Brent Cox in The Awl:
In 1967, Patti Smith wrote in Just Kids, she was considering a move to New York City. “I had enough money for a one-way ticket. I planned to hit all the bookstores in the city. This seemed ideal work to me.” Twenty-seven years before her, in 1940, Shirley Jackson and her soon-to-be husband Stanley Hyman graduated from Syracuse and moved to New York. According to this biography, “For quite some time they had known exactly what they were going to do: move to New York City, live as cheaply as possible, take menial jobs if necessary and wait for the Big Break. Not just wait—push for it.”
And fifteen years before that: “The first week of January 1925, Zora Neale Hurston moved to New York City, as she recalled, with a dollar and fifty cents in her purse, 'no job, no friends, and a lot of hope,'” as one of her biographers put it.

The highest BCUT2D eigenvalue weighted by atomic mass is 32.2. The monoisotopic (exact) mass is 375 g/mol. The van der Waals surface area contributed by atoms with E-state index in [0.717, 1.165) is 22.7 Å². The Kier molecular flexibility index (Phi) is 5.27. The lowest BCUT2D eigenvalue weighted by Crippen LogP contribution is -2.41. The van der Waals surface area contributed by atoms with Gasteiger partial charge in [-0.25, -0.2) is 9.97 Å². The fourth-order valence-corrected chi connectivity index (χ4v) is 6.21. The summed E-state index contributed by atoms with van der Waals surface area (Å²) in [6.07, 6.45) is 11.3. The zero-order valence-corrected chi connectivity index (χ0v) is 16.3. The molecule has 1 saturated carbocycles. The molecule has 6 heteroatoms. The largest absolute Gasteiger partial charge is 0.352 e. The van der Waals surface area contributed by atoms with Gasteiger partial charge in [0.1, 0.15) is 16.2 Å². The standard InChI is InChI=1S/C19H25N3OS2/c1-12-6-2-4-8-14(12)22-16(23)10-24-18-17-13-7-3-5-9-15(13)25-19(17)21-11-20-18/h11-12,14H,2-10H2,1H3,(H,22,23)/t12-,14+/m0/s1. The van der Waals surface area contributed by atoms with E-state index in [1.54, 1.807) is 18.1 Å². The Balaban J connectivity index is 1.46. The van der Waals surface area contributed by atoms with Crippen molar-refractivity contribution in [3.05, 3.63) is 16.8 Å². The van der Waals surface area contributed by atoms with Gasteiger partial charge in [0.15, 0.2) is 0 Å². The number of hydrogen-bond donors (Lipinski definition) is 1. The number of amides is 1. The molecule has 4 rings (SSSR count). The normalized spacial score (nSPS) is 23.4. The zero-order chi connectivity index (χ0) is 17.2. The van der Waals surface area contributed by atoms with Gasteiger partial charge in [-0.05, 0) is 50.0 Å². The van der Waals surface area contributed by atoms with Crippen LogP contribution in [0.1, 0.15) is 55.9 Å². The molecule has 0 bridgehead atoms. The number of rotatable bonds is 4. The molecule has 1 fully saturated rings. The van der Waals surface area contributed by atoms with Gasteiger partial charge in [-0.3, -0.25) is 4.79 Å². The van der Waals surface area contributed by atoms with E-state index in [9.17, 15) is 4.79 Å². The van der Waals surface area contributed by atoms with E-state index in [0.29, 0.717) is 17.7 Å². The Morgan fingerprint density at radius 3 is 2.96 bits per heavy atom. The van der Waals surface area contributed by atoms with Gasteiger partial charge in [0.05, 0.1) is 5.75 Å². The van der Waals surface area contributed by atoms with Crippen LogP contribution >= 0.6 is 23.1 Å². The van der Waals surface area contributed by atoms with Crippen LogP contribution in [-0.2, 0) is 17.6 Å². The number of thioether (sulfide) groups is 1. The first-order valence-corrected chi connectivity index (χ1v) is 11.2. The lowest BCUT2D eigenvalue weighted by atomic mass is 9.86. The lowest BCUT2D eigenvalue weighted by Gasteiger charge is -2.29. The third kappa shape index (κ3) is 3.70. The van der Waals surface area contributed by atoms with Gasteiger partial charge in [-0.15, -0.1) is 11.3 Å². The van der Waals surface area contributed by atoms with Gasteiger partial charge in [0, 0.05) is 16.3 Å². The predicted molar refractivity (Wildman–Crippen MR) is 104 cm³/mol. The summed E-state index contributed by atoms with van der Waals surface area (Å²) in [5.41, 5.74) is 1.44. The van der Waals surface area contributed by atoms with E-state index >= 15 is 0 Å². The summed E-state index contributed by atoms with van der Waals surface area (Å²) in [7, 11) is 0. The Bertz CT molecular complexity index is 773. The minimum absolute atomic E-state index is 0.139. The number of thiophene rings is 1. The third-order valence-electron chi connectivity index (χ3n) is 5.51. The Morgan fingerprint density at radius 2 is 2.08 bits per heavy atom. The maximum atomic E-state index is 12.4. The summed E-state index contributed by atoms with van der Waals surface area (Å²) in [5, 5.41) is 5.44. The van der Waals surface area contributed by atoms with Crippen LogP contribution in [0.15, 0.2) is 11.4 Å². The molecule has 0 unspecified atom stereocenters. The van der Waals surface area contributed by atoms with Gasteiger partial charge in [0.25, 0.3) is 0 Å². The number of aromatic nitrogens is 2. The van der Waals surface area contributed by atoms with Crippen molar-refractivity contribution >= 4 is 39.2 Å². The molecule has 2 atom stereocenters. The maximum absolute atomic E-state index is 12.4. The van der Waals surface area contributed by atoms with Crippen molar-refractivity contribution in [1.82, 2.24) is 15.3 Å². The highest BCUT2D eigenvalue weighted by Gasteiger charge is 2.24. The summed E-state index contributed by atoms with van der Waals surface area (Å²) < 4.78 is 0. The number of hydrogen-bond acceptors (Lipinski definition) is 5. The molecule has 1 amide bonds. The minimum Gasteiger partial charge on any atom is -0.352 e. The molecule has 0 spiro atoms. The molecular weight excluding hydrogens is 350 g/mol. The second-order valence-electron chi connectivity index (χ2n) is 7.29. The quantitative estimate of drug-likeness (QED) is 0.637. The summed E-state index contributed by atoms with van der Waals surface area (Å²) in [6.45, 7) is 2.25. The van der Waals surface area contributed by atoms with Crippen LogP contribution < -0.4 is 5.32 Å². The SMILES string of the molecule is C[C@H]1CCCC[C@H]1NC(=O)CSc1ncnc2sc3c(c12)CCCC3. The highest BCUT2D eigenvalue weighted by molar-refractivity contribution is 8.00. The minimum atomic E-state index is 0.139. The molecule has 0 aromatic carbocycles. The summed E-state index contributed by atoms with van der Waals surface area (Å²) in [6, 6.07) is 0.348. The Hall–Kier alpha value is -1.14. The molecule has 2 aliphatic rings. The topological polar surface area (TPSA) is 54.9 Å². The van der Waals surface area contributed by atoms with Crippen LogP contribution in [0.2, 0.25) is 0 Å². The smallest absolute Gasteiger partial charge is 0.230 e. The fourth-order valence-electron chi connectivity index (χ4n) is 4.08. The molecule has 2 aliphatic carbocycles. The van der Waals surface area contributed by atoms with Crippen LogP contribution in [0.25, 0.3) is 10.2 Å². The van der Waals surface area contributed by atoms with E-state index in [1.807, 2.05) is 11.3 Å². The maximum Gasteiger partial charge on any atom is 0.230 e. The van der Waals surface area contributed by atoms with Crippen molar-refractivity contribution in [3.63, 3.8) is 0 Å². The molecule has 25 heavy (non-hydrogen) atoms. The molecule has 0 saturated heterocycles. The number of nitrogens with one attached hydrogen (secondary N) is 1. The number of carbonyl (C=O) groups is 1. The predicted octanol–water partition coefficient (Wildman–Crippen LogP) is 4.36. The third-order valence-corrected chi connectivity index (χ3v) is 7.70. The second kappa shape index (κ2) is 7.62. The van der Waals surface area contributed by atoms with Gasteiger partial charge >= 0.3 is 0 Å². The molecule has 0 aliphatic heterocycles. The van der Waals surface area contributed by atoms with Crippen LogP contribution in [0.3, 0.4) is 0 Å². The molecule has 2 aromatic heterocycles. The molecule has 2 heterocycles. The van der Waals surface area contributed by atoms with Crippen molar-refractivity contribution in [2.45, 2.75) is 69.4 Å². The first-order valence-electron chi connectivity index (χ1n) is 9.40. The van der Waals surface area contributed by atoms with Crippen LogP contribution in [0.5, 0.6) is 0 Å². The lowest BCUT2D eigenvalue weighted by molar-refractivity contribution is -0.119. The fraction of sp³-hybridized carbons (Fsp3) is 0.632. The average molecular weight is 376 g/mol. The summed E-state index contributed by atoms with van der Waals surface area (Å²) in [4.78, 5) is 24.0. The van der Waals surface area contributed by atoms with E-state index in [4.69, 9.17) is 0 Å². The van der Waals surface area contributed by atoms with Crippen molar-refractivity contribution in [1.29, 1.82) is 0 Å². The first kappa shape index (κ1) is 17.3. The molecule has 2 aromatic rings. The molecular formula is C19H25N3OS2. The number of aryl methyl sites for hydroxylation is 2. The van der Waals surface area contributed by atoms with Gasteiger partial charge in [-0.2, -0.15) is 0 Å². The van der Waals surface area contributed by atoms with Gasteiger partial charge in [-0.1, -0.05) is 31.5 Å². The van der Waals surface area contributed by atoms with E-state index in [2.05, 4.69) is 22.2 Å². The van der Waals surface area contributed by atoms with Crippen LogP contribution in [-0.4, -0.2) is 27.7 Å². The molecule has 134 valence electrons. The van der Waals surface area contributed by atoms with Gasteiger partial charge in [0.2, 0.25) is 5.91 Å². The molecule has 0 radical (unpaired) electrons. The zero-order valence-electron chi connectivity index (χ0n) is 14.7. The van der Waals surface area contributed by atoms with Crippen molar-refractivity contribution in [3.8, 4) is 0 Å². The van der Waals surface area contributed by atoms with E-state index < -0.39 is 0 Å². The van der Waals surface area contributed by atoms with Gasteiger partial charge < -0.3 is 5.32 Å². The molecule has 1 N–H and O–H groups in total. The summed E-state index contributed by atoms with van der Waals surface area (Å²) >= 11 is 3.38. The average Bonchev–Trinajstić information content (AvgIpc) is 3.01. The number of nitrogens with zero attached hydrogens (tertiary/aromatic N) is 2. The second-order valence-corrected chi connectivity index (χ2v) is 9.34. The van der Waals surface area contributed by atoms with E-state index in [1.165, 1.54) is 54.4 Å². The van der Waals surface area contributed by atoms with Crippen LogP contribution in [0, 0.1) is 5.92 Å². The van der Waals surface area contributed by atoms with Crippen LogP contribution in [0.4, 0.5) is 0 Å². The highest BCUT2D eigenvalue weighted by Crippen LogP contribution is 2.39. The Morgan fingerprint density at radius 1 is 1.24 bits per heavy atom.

The equivalent young female writer arriving in New York in search of literary success in 2012 (as calculated by the CPI Inflation Calculator) would have $19.51 in her purse, which could buy breakfast at Balthazar, or a pack of smokes and one Happy Hour cocktail, or about ten hours' rent.
We've looked at how much the costs of things like Reeses peanut butter cups and TV sets have changed over time—very specific items. Let's cast a wider net. For more than a century, the young flock to New York as the place to launch a career in the arts. Is it as expensive a proposition now as it always has been? Has the size of the potential rewards increased or decreased? And more importantly, just what was it like? In what ways was hanging at the Algonquin Roundtable just like (and not like) bumming around the lobby of the Chelsea Hotel? Let's look at the Bohemian set over time, as seen through the eyes (and pocketbooks) of some of the women writers we've been reading for decades, from Dorothy Parker and Hurston onward to today.